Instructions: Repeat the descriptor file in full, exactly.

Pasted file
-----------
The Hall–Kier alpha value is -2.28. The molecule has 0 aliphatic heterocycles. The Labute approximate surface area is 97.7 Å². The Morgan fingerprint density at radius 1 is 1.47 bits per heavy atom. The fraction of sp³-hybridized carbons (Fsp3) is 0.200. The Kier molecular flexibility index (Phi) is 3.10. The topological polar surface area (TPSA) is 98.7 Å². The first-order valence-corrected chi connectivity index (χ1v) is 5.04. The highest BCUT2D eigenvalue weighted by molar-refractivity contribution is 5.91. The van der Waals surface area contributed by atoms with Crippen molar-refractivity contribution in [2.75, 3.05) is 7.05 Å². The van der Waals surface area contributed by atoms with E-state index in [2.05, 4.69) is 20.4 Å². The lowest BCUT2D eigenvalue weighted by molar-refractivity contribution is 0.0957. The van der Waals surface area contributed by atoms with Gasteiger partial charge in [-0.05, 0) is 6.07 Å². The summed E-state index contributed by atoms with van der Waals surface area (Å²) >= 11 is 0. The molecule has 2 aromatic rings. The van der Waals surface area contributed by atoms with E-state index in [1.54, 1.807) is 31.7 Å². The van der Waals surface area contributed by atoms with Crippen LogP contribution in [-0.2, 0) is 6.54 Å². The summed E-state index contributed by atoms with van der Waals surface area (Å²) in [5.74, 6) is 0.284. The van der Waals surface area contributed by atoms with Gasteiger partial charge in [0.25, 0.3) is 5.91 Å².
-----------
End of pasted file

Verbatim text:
The Hall–Kier alpha value is -2.28. The molecule has 0 aliphatic heterocycles. The Labute approximate surface area is 97.7 Å². The Morgan fingerprint density at radius 1 is 1.47 bits per heavy atom. The fraction of sp³-hybridized carbons (Fsp3) is 0.200. The Kier molecular flexibility index (Phi) is 3.10. The topological polar surface area (TPSA) is 98.7 Å². The first-order valence-corrected chi connectivity index (χ1v) is 5.04. The highest BCUT2D eigenvalue weighted by molar-refractivity contribution is 5.91. The van der Waals surface area contributed by atoms with Crippen molar-refractivity contribution in [2.75, 3.05) is 7.05 Å². The van der Waals surface area contributed by atoms with E-state index in [2.05, 4.69) is 20.4 Å². The lowest BCUT2D eigenvalue weighted by molar-refractivity contribution is 0.0957. The van der Waals surface area contributed by atoms with Gasteiger partial charge in [-0.05, 0) is 6.07 Å². The summed E-state index contributed by atoms with van der Waals surface area (Å²) >= 11 is 0. The molecule has 2 aromatic rings. The van der Waals surface area contributed by atoms with E-state index in [1.54, 1.807) is 31.7 Å². The van der Waals surface area contributed by atoms with Crippen LogP contribution in [-0.2, 0) is 6.54 Å². The summed E-state index contributed by atoms with van der Waals surface area (Å²) in [5.74, 6) is 0.284. The van der Waals surface area contributed by atoms with Gasteiger partial charge in [0.25, 0.3) is 5.91 Å².